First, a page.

What is the best current trend in cybersecurity? The worst? The worst trend is denial, when people refuse to accept that there is a real threat. There are senior executives and board members who are simply not well versed in technology. The challenge for these leaders is to be open to learning from those that work for you, as opposed to learning from those you work for.

As a result, one of the best trends is professionals being brought into security with incredible backgrounds in cybersecurity, either from the military, law enforcement, or other private sector entities. They are leveraging that skill set to help protect companies. Some of the greatest developments are ones that engage the workforce to take ownership of critical assets and foster collaboration between CSOs and CISOs – the elevation of the role into the C-suite is critical. We're finding that what we are addressing today will be irrelevant tomorrow because the threat actors will come up with new methods of attack, so the closer together we work, the better we can protect our companies.

What's the best career advice you ever received? The best advice I have ever received is that it is not about you, it is about the mission and your ability to improve it. The job of security is to enable the company to be successful. Our job is to get to “yes” in a way that both protects and enables the company.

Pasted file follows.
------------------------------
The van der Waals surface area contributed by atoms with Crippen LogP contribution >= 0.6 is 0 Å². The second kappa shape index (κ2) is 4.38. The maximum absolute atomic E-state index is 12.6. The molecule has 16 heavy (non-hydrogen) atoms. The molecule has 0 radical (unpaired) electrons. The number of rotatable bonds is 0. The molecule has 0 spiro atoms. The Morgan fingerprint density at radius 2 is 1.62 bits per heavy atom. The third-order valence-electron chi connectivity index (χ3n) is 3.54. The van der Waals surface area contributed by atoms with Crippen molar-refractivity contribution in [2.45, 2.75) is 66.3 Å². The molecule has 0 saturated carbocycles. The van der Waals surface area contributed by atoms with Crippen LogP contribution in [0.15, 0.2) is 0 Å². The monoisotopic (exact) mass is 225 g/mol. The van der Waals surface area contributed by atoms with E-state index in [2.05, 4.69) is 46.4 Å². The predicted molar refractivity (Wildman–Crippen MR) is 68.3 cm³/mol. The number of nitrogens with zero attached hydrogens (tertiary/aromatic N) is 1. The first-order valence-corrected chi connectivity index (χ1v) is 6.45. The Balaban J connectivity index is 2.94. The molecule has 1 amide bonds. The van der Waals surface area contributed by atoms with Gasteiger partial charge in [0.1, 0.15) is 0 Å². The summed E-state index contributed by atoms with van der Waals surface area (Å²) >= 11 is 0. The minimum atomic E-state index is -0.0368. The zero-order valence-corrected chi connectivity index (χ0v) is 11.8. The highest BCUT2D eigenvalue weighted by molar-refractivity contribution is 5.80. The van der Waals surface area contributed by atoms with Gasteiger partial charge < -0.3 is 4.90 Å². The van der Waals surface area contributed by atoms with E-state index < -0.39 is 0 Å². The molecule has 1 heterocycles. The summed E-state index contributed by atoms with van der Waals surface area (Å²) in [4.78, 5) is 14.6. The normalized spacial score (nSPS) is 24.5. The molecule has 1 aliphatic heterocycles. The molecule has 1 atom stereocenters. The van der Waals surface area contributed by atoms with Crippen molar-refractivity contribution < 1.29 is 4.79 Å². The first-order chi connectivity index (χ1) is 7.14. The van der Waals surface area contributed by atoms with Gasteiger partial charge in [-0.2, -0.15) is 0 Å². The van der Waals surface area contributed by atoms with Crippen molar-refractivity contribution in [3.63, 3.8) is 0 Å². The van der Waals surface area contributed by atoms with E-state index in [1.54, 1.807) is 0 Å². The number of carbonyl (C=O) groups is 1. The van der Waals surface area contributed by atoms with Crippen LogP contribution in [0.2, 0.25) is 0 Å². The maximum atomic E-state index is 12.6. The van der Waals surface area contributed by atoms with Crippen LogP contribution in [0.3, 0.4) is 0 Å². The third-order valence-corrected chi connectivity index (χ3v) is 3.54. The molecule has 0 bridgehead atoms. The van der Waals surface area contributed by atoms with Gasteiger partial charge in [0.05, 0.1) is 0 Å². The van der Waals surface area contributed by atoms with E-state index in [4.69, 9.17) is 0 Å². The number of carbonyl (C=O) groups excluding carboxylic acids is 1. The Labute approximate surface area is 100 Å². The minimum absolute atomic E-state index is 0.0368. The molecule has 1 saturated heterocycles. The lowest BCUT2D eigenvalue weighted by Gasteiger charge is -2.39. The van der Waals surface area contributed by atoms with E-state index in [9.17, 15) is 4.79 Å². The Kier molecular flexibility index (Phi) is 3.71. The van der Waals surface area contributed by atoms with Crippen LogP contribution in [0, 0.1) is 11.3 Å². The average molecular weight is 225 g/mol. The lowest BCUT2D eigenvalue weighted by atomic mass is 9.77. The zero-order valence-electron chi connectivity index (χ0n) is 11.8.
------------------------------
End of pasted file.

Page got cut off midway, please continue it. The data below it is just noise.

What advice would you give to aspiring security leaders? Open your aperture and think broadly. Take care of your people and become a student of the business. 

What has been your greatest career achievement? Being married to the same wonderful woman for 31 years.

Looking back with 20:20 hindsight, what would you have done differently? I know this sounds unusual, but I have enjoyed every aspect of my career. My work with the FBI allowed me to make significant contributions to the security of the country while also allowing me to mentor those that came after me. My time at Walmart was a crash course in the challenges facing a global leader in the retail sector, and at Fannie Mae I was once again helping people by providing a secure environment that allowed employees to concentrate on making homes affordable for the average American. I have been extremely fortunate to be a part of exceptional organisations and I feel the same way about the mission of Everbridge and the help we provide companies to recover from significant business disruptions. 

What is your favourite quote? “What have you done for YOU today?”

What are you reading now? Total Workbench Construction.

In my spare time, I like to… build furniture, spend time with my wife, and enjoy being outdoors.

Most people don't know that I… am a furniture maker.

Ask me to do anything but… don’t ask me to be a disengaged leader.